Neelix had a plan. "I think a wedding reception is in order."

"What if they don't want to be married?" Chakotay objected.

"Then they may find it necessary to divorce," Tuvok answered.

"Let's not talk about divorce when they don't even know they're married yet," the Captain protested. Underneath that cold Starfleet exterior beat the heart of a hopeless romantic. "I agree - a wedding reception is in order. It is my understanding," she explained, with a playful glare at Tom, "that the Valentine's Day party never actually took place. Mr. Neelix promised the crew a party and this time he will provide one."

Tuvok raised an eyebrow but said nothing.

"See you all there," she dismissed them.

The Valentine's Day decorations were still up in the messhall when Janeway and Chakotay arrived for the reception.

"You know Paris is running a pool," he whispered to her as they entered the crowded room.

"I know. I insisted that half the proceedings go to the newlyweds. My money is on him and B'Elanna."

"That's very romantic of you. I have a lot of rations riding on Seven and Harry, myself."

"I thought you didn't approve of all this," she teased him.

"However I might feel about it, it seems to have done wonders for morale. I didn't know there were so many hopeless romantics in all of Starfleet. Whoever the couple is, it looks like they'll go through with it."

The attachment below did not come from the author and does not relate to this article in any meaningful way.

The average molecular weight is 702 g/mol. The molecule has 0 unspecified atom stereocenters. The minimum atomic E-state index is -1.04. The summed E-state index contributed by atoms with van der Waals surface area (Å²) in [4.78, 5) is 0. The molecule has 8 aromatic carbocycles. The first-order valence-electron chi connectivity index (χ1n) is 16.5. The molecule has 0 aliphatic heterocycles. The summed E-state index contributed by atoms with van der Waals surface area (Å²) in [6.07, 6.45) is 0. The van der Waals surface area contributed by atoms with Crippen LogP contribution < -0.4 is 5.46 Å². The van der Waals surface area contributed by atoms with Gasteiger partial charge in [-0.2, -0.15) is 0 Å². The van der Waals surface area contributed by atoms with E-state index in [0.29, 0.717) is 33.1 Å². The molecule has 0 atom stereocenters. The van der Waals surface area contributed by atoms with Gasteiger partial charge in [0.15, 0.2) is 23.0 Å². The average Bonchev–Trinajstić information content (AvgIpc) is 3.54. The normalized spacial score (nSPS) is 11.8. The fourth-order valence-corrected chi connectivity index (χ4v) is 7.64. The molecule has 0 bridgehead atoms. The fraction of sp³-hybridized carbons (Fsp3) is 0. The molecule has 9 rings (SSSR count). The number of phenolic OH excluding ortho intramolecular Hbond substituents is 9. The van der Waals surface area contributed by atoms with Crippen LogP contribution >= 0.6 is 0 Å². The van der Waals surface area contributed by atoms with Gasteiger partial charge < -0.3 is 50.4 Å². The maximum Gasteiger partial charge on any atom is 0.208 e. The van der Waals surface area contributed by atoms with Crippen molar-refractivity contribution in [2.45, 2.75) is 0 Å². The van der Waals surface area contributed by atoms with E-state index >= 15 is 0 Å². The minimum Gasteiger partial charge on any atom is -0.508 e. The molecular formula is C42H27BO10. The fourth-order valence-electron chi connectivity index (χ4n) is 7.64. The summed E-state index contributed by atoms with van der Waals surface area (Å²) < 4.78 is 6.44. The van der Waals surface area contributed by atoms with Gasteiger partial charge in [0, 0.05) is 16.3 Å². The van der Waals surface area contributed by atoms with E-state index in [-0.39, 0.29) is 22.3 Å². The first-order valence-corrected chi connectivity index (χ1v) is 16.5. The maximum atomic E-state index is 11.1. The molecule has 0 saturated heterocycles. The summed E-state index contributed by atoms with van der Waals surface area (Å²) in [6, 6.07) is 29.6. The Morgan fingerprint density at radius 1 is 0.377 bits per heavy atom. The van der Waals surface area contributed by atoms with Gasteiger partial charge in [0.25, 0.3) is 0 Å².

Neelix hemmed and hawed in an attempt to attract the audience's attention, until Tom took over. He whistled and announced, "Last bets!"

Neelix motioned to the EMH, who joined him on the makeshift podium. "The Doctor will identify the happy couple's fingerprints using the medical database."

The EMH, as curious as any organic crewmember, practically lunged for the paper, but Neelix was too quick for him. "First," the slippery Talaxian said pointedly, "I will read the marriage license, which Mr. Vulcan assures me is binding under Federation law:"

We, the undersigned, being of sound mind and body, have been married this day by the acting captain of this ship, according to the marriage service in the Book of Common Prayer, which was lent to us for the purpose by a crewmember who found it in her cabin.